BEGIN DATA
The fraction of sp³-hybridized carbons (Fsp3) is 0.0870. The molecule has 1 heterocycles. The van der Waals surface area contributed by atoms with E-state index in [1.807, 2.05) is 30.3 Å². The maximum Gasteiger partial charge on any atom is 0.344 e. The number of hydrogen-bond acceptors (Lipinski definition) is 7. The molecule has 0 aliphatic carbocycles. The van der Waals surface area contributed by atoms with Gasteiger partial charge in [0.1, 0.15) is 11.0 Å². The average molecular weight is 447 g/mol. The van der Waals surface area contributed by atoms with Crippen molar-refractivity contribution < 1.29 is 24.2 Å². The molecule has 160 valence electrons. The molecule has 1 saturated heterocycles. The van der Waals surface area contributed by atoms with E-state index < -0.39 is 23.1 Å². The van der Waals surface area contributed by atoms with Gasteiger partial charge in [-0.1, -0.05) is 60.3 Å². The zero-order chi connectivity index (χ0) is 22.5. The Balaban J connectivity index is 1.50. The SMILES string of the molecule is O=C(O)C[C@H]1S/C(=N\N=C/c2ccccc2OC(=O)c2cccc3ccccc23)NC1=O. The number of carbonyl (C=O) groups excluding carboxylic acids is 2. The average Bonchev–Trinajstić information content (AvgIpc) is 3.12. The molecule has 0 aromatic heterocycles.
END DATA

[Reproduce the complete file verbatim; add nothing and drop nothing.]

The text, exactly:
The fraction of sp³-hybridized carbons (Fsp3) is 0.0870. The molecule has 1 heterocycles. The van der Waals surface area contributed by atoms with E-state index in [1.807, 2.05) is 30.3 Å². The maximum Gasteiger partial charge on any atom is 0.344 e. The number of hydrogen-bond acceptors (Lipinski definition) is 7. The molecule has 0 aliphatic carbocycles. The van der Waals surface area contributed by atoms with Gasteiger partial charge in [0.1, 0.15) is 11.0 Å². The average molecular weight is 447 g/mol. The van der Waals surface area contributed by atoms with Crippen molar-refractivity contribution < 1.29 is 24.2 Å². The molecule has 160 valence electrons. The molecule has 1 saturated heterocycles. The van der Waals surface area contributed by atoms with E-state index < -0.39 is 23.1 Å². The van der Waals surface area contributed by atoms with Gasteiger partial charge in [-0.1, -0.05) is 60.3 Å². The zero-order chi connectivity index (χ0) is 22.5. The Balaban J connectivity index is 1.50. The SMILES string of the molecule is O=C(O)C[C@H]1S/C(=N\N=C/c2ccccc2OC(=O)c2cccc3ccccc23)NC1=O. The number of carbonyl (C=O) groups excluding carboxylic acids is 2. The average Bonchev–Trinajstić information content (AvgIpc) is 3.12. The molecule has 0 aromatic heterocycles.